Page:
With talk of web 3.0 surfacing recently, we wanted to hark back to a simpler time online. If you’re anything like us, some of your earliest internet memories will be on web 1.0 – the dawn of the online age.
What is Web 1.0?
Simply put, web 1.0 was the first iteration of the web as we know it. It is often referred to as read-only web, with static pages connected by hyperlinks that were hosted on ISP-ran web servers, or on free web hosting services.
What was Web 1.0 Used For?
If you can remember using the web in the 1990s, you may have fond memories of looking for information on a range of interests, printing out images, or leaving comments in online guestbooks.
When we refer to static pages, we mean pages that offer information or images, with no interactive features that we are so used to seeing on the web today. Websites were for the most part informational, with sites dedicated to celebrities, queries and images. Personal blogs weren’t anywhere near as popular as they are today, however people still built unique web pages on hosting sites such as GeoCities or Tripod. Any amateur with coding knowledge could build their own webpage with none of the uniformity or structure that we are familiar with on the web today.
The web was a more light-hearted place in the 1990s, with websites such as
http://hampsterdance.com/ being one of the first single-serving sites, showing rows of GIFs of dancing hamsters set to a song that auto-played as soon as the site loaded. Through email chains and blogs this site became popular with the early users of web 1.0.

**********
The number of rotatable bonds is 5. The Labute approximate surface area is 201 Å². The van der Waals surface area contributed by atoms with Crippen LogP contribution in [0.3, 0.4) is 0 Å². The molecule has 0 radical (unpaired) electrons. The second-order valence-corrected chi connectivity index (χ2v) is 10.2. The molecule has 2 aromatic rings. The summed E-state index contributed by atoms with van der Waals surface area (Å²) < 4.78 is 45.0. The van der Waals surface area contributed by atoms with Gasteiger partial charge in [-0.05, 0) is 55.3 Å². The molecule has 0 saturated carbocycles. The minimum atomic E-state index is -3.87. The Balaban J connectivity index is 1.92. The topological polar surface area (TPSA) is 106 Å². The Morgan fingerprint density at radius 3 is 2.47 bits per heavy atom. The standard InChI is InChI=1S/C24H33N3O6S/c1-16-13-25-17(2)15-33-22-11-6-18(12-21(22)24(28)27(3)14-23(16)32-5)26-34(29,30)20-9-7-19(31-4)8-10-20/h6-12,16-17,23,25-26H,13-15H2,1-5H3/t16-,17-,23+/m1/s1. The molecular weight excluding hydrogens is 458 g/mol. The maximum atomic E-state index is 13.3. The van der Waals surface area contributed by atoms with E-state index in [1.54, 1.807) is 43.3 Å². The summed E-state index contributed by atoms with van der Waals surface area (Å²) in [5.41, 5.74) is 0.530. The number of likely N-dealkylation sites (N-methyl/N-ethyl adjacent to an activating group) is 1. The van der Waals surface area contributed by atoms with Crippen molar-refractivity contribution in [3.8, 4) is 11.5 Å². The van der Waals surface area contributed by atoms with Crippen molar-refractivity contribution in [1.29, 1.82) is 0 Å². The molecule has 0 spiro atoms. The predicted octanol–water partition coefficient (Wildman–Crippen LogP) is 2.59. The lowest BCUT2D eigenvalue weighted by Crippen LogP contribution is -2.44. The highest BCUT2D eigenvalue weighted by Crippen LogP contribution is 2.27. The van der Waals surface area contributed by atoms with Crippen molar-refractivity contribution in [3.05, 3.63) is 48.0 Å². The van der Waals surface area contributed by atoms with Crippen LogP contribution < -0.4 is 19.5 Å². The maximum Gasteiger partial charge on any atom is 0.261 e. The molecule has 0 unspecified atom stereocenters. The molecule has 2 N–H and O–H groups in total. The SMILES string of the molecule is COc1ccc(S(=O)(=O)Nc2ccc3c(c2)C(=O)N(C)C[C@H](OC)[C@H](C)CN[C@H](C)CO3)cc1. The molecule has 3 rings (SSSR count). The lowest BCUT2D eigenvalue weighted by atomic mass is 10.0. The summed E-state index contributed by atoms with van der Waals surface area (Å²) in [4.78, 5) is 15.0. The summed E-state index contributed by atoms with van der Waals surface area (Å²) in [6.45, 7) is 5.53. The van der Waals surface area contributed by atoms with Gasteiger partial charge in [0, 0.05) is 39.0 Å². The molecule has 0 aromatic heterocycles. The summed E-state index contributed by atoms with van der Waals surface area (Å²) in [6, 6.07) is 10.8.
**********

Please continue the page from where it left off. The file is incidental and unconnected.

Visitors were invited to leave comments on web pages during the era of web 1.0, with guestbook pages being prominent online at this time. This is largely because dial-up internet connections were at the peak of popularity, and a page with a large number of visitor comments would take too long to load over a dial-up Internet connection. Thus, guestbook pages were born, creating a space for visitor comments without slowing down the load of content on other pages.
Netscape Navigator is another core memory of web 1.0 – probably the original web browser that people will remembers. Throughout the 1990s Netscape Navigator became the readily available standard web browser, and because of its ease of use an increasing amount of people were using the Internet. By the year 2000, however, Netscape Navigator had been overtaken by Microsoft’s Internet Explorer, and this marked the beginning of the shift from web 1.0 to web 2.0.
We will explore web 2.0 in the next Insights on the Equity Digital blog.